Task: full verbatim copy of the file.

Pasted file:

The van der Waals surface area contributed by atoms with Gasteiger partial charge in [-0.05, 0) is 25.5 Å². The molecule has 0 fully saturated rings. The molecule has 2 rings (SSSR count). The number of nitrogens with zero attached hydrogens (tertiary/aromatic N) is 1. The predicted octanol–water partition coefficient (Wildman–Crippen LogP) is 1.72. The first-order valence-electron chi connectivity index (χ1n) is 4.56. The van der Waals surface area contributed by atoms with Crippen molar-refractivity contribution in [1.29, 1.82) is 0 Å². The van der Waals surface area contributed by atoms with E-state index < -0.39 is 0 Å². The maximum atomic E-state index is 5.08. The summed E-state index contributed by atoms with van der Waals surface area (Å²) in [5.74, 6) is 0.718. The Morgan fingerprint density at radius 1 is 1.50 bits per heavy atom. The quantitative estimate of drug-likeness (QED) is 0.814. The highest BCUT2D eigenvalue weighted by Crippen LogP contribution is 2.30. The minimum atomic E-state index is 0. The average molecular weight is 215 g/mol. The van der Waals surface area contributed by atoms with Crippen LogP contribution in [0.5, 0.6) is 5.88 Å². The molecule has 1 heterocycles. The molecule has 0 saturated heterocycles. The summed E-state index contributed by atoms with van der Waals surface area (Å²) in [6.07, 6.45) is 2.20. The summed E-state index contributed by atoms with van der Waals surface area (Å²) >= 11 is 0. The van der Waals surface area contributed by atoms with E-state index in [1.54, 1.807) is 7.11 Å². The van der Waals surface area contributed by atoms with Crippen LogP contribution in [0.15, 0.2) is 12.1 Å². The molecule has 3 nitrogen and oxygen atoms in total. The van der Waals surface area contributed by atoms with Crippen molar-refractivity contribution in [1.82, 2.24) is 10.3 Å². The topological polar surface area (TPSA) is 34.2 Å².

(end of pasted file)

The van der Waals surface area contributed by atoms with Gasteiger partial charge in [-0.05, 0) is 25.5 Å². The molecule has 0 fully saturated rings. The molecule has 2 rings (SSSR count). The number of nitrogens with zero attached hydrogens (tertiary/aromatic N) is 1. The predicted octanol–water partition coefficient (Wildman–Crippen LogP) is 1.72. The first-order valence-electron chi connectivity index (χ1n) is 4.56. The van der Waals surface area contributed by atoms with Crippen molar-refractivity contribution in [1.29, 1.82) is 0 Å². The van der Waals surface area contributed by atoms with E-state index < -0.39 is 0 Å². The maximum atomic E-state index is 5.08. The summed E-state index contributed by atoms with van der Waals surface area (Å²) in [5.74, 6) is 0.718. The Morgan fingerprint density at radius 1 is 1.50 bits per heavy atom. The quantitative estimate of drug-likeness (QED) is 0.814. The highest BCUT2D eigenvalue weighted by Crippen LogP contribution is 2.30. The minimum atomic E-state index is 0. The average molecular weight is 215 g/mol. The van der Waals surface area contributed by atoms with Crippen LogP contribution in [0.5, 0.6) is 5.88 Å². The molecule has 1 heterocycles. The molecule has 0 saturated heterocycles. The summed E-state index contributed by atoms with van der Waals surface area (Å²) in [6.07, 6.45) is 2.20. The summed E-state index contributed by atoms with van der Waals surface area (Å²) >= 11 is 0. The van der Waals surface area contributed by atoms with E-state index in [1.54, 1.807) is 7.11 Å². The van der Waals surface area contributed by atoms with Crippen LogP contribution in [0.15, 0.2) is 12.1 Å². The molecule has 3 nitrogen and oxygen atoms in total. The van der Waals surface area contributed by atoms with Crippen molar-refractivity contribution in [1.82, 2.24) is 10.3 Å². The topological polar surface area (TPSA) is 34.2 Å².